The Puli is a vigorous bouncing vocal herder. His job is to move 300 to 400 sheep (most with foot rot) in tall grass. He bounces so he can see over the grass. He barks because he must move a large sluggish mass of sheep which don't want to move. This is the real world. The herding 'show ring' of the AKC Herding Trial is not the real world.

CH. Szeder's Making Headlines, CD, HI, HX, AX, OAJ is the first Puli to complete the AKC requirements Herding Intermediate and Herding excellent. She is also a Herding High in Trial.

The Puli and his herding style today is a reflection of selection based on the demands of his work and environment. In Hungary, historically and to this day, the Puli is in charge of flocks numbering 300 to 400 sheep. This size of these flocks demands that the Puli be a forceful, vocal, close working herder. And he is. The AKC wants us to exhibit a dog which works well back, and quietly. The Puli can learn this, but it is not what he is meant for. Much of the Puliís personality and approach to life are a result of the demands of such large flocks. His impatient and sometimes vocal response are a result of his frustration with us for not providing him with a suitable arena to work. The demands of AKC trials are simply that and no more; they are not a suitable comment on the breedís ability to perform useful work in his own environment.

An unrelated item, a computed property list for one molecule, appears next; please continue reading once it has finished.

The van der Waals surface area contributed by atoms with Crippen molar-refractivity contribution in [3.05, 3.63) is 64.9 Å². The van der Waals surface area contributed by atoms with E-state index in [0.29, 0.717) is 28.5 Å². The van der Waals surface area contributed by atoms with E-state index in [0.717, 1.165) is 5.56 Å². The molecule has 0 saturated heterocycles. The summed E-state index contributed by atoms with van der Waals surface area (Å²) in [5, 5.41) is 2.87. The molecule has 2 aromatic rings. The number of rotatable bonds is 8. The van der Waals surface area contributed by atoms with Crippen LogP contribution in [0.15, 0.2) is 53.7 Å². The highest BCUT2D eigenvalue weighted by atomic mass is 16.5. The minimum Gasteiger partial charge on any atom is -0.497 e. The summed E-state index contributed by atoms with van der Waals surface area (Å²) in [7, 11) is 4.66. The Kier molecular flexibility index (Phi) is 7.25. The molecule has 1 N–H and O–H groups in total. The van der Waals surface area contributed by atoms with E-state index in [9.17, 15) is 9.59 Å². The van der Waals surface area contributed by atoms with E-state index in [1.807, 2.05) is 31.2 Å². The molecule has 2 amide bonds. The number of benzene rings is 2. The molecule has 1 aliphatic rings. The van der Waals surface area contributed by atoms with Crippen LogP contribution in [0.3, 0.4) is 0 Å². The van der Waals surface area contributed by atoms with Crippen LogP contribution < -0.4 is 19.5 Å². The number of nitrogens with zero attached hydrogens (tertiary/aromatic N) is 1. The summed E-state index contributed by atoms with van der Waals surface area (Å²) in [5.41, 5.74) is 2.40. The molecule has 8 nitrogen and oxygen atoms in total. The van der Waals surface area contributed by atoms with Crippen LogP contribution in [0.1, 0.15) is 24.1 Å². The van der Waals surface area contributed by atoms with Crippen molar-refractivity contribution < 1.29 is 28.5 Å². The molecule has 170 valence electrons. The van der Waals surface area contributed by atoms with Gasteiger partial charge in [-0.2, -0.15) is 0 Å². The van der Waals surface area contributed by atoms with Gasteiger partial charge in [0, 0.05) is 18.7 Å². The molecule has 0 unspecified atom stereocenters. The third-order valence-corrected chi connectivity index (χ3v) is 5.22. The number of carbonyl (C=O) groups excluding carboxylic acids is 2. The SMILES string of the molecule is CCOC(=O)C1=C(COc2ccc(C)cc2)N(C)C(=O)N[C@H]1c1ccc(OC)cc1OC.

Pulik are represented in AKC trials, though as a relatively rare breed, they do not participate in the numbers of some of the more common breeds. Ch. Szederís Go For It, HS is pictured doing Agility on the Other Resources page; Pete has two Reserve High inTrials. His half sister, Szederís Making Headlines, HX, CD is the first Puli High In Trial (herding), and the first Herding Intermediate and Excellent for the breed.